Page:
Finally, there’s the opportunity to satisfy Chinese demand for more sophisticated consumer goods. South Korea, and possibly Taiwan, could be a winner in feeding China’s appetite for high-quality branded consumer electronics like smartphones demanded by China’s increasingly empowered consumer base. Korean consumer-oriented firms like Hyundai and Samsung are well placed to tap into burgeoning Chinese consumer demand. Consumer services in Asia will benefit from higher Chinese consumer spending, potentially creating new opportunities for regional travel and leisure industries, for example. Japanese firms have an opportunity to tapping into Chinese consumer demand, though they’ll continue to be buffeted by waves of anti-Japanese sentiment and face increasingly tough competition from Korean firms. Japan will likely also benefit from increased technological cooperation with and investment from Chinese firms.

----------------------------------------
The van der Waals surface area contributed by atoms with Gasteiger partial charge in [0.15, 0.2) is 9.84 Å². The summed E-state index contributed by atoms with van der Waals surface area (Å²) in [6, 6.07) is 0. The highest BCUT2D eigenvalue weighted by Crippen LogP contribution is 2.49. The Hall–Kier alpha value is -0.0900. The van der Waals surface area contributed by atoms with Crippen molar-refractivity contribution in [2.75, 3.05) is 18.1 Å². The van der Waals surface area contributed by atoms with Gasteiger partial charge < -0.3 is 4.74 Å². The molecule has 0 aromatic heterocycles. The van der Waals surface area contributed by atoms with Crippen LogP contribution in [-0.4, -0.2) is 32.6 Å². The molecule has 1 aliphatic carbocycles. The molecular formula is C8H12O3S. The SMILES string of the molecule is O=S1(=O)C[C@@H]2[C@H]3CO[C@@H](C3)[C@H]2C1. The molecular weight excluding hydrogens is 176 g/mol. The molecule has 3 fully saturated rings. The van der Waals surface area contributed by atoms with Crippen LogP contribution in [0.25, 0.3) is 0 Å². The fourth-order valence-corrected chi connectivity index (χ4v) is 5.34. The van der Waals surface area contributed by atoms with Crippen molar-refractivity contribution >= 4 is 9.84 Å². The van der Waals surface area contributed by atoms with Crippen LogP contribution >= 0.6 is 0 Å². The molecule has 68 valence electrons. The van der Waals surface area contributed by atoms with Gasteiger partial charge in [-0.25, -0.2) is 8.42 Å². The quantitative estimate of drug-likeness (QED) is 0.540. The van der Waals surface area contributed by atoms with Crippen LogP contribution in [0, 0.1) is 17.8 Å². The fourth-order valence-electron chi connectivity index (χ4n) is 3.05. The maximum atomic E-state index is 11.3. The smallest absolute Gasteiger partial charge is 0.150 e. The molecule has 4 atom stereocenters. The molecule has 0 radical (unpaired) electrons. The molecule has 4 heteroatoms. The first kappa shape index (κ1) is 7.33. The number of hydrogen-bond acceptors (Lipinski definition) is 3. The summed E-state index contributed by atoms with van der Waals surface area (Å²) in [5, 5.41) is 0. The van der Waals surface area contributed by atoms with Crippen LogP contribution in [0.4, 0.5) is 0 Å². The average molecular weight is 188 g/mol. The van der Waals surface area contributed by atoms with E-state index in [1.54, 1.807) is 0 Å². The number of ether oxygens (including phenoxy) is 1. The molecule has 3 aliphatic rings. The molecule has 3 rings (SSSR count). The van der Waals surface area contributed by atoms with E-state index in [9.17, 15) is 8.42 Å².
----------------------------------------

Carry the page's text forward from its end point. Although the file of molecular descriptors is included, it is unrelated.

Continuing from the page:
While the opportunities are there for the taking, it won’t be an easy ride. South Korean firms have the least adjustment to make to the new reality. Taiwan must reorient away from component manufacturing to find ways to cooperate with Chinese firms and improve branding to tap into Chinese final demand. Asian countries with low-cost manufacturing bases, such as Indonesia and Vietnam, must invest in infrastructure and improve their business environment to capitalize on the chance to capture low value-added manufacturing starting to leave China. But these are changes that these countries would have to make in any case to sustain growth and remain competitive. China is giving them an incentive to do so sooner rather than later. And that can only be positive all around.
(Deepak Gopinath is global markets director of emerging markets research and consulting, Trusted Sources. This is reprinted with permission from theYale Center for the Study of Globalization.)